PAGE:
People have inhabited the Northwest for at least 10-12,000 years. The lands and waters provided for all their needs. As with people at any time or place, the Native Americans manipulated their environment to better provide for their needs. They did this primarily by burning the forest to create better habitat for the animals they hunted and for the roots and berries they gathered. The early settlers found many of the hills barren.
Much of the Coast Range was homesteaded after the arrival of the wagon trains in the mid-1800s. Many of those homesteads disappeared during the Great Depression of the 1900s. Many of todayâ€™s forests are a result of the cessation of burning by the Native Americans and the abandonment of the homestead fields and pastures.
Starker Forests, Inc. is a family-owned business that started when the familyâ€™s patriarch, Thurman James (T.J.) Starker, had the foresight to purchase second growth forests beginning in 1936. At the time, few people placed much value on second-growth parcels since no one envisioned that then-plentiful old-growth forests would someday be in short supply.
T.J. based his land purchases on several criteria. First, the land had to have no snags on the ridges, gentle terrain and good drainage. Most important of all, however, was that the land be a good buy!
T.J. was one of the first four forestry graduates from Oregon Agricultural College (now Oregon State University) in 1910. He completed his masterâ€™s degree in forestry at the University of Michigan and joined the faculty of the OAC School of Forestry in 1922. He was a professor there until 1942, when he left to manage his forest lands. Throughout his career, T.J. stressed the importance of regeneration of timberland. He was highly regarded for his contributions as an educator, forester and active citizen.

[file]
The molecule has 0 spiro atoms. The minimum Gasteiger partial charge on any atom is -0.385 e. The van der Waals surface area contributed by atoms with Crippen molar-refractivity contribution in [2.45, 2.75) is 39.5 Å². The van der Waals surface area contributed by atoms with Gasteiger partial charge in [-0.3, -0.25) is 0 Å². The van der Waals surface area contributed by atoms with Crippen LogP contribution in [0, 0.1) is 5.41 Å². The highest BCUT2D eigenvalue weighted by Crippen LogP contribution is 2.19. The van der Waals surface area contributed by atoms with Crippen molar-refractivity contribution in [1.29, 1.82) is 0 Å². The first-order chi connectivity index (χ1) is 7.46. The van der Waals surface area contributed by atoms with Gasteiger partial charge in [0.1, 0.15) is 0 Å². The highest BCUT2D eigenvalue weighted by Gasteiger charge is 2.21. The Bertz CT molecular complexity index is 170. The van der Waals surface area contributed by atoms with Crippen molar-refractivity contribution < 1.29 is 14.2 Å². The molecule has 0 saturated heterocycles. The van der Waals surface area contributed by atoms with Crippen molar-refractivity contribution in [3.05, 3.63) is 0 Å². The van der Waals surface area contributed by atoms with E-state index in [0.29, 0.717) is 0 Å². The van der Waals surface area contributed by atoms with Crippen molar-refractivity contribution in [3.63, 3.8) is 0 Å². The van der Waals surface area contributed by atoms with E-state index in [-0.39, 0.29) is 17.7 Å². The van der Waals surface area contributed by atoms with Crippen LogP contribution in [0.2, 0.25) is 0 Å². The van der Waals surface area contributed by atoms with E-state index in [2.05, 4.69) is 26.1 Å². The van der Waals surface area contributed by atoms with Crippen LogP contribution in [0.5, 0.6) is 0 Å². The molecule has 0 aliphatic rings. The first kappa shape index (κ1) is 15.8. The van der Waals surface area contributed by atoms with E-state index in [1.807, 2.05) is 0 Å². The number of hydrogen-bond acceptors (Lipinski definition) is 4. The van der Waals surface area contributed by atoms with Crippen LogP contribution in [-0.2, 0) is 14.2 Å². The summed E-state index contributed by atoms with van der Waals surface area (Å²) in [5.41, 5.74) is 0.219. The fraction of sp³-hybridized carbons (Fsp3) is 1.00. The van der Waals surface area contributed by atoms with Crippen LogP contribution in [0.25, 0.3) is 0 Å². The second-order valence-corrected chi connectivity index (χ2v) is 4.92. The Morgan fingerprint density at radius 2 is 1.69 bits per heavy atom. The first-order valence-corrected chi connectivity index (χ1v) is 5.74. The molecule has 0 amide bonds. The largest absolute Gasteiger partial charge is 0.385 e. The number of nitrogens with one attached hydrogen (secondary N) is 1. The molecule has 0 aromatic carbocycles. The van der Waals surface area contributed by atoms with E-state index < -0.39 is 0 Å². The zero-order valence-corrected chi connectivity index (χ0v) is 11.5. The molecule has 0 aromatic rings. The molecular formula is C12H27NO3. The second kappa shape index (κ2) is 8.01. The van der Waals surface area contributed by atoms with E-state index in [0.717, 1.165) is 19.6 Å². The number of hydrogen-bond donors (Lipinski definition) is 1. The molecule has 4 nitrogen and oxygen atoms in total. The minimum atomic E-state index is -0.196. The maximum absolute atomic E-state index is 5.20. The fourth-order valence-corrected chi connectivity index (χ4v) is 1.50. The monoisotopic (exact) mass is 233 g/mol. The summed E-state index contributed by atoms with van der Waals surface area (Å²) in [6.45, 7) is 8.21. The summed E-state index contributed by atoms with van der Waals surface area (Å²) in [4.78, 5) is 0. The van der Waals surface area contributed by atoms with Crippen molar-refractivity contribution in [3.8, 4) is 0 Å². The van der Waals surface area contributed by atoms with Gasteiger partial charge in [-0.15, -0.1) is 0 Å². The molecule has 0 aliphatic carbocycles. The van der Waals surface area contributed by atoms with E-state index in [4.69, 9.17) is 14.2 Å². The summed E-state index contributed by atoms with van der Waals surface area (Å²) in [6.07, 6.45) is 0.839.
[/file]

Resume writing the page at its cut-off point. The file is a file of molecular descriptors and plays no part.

Bruce Starker, son of T.J. and Margaret Starker, was an OSC (now Oregon State University) School of Forestry graduate in 1940 and went on to earn a masterâ€™s degree in forest management from Yale University. When he came back from World War II, he joined his father in purchasing and managing their forest holdings. Bruceâ€™s main interest was forest management, by which he hoped to maintain perpetual forest for both public and private use through reforestation and sound forest conservation practices.
Starker Forests was officially formed in 1971, with partners T.J.; Bruce; Bruceâ€™s wife, Betty; and their two sons, Bond and Barte (also OSU forestry graduates). Bruce Starker died in an airplane crash in 1975, at which time Betty, Bond, Barte and Gary Blanchard took over management of the company. Starker Forests Inc. was formed in 1981, and T.J. remained active in the company until his death in 1983.
As a fifth generation business, Starker Forests holds over 87,000 acres of forestland in Benton, Lane, Lincoln, Linn, and Polk counties. The land is currently managed by the Starker Family, a Board of Directors,Â and a staff of dedicated, longtime Starker foresters and professionals. Our staff has over 400 years of professional experience in the field of forestry. In addition to practicing intensive forest management, the people at Starker Forests also promote and encourage recreational use of their lands with a free Starker Forests permit.